Compared to my observations of classrooms in other schools, my SBT1 classroom seems to have good ICT provision. However I thought I would ask my CTM what would be on her ‘wish-list’ if she could have any resources that she wanted. Her response was that she felt that her class was very well equipped and the only things that she could identify would be a few more digital cameras, laptops and, if there was enough money, a handheld digital camcorder.
The resources available in my class seem typical of every class in the school. In addition to in-class equipment, there is a dedicated computer suite in which children are taken for specific ICT lessons (as opposed to integrated ICT within the class). In the music room, ICT also plays a role with microphones and specific recording programs (Audacity) for capturing performances made by the children. In addition there are small ‘recording buttons’ which the children can use to record up to 30 seconds of their performance and can be used by the teacher to record sound effects, examples of instruments sounds etc. These are particularly useful as they are battery operated, small and independent of the school system.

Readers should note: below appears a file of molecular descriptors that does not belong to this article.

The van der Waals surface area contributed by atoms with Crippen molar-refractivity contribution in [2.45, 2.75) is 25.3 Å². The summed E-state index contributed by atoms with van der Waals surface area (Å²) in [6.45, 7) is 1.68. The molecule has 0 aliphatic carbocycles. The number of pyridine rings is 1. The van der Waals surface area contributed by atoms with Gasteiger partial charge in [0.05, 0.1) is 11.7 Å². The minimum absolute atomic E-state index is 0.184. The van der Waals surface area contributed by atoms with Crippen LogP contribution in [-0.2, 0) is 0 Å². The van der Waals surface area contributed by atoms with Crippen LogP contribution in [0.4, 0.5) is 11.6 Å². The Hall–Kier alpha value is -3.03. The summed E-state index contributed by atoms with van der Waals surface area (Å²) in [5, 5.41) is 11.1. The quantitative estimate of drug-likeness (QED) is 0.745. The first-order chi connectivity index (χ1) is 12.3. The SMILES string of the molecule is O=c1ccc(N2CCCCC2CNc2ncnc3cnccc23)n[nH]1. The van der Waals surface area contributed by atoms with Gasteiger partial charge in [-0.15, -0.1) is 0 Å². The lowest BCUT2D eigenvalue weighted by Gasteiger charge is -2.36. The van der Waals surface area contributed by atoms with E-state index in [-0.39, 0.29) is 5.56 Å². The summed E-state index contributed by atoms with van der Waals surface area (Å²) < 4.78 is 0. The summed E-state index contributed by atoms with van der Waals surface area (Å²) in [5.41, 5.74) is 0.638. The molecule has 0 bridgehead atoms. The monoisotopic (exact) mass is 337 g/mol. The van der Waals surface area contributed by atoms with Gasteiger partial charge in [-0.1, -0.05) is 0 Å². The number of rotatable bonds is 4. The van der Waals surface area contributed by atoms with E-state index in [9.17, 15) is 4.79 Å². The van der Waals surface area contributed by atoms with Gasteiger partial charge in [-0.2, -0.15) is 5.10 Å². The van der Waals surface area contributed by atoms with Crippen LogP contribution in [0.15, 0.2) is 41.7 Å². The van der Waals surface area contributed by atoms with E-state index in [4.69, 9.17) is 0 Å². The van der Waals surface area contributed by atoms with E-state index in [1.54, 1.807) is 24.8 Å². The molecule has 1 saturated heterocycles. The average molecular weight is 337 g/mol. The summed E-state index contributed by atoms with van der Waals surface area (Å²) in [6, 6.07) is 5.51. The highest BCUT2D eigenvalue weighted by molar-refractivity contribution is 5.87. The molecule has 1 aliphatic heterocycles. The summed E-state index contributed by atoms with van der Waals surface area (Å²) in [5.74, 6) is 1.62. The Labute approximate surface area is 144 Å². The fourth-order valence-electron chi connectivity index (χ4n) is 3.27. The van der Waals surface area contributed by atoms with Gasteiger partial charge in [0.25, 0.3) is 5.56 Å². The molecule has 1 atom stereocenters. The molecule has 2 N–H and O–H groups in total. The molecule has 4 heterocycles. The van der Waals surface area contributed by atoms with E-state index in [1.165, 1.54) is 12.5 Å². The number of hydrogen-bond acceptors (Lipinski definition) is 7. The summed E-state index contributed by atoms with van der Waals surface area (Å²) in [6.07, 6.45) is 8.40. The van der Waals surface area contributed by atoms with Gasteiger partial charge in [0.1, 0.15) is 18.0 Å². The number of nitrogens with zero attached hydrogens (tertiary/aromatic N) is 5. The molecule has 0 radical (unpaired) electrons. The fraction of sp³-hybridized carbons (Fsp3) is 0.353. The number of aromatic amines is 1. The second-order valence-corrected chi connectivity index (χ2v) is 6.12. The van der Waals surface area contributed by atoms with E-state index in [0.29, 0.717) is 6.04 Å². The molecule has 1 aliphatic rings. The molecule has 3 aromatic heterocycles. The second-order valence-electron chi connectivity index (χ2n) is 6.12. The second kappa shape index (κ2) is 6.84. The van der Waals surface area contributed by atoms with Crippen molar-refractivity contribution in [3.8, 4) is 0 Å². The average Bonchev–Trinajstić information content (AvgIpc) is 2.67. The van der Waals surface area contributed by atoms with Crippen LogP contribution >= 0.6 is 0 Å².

Our school is lucky enough to have a full time IT technician on site. When speaking to my CTM about the benefits of having this level of support, she simply could not speak highly enough of the technician. When IT problems arise, support is available almost instantly so any glitches are sorted before activities are disrupted. She is also responsible for the maintenance of the school website and in order to keep this up-to-date and of interest to those who access it, she photographs and videos school and class events for publication online. Another advantage of full time on-site support identified by my CTM was that the ICT programme leader was left free to concentrate on curriculum content and teaching rather than on trouble-shooting hardware and software issues. Having worked as an LSA for a year in a school which had off-site commercial ICT support, the difference between the service provided is vast. Where off-site support was used, problems had to be logged, only to be looked at once a week. In practice, this often meant that lesson plans had to be changed if any problems could not easily be solved by the IT specialist teacher. This led to increased pressure on this individual, with practical ICT issues often raised by other teachers in the middle of lesson time and in lunch and break times as well.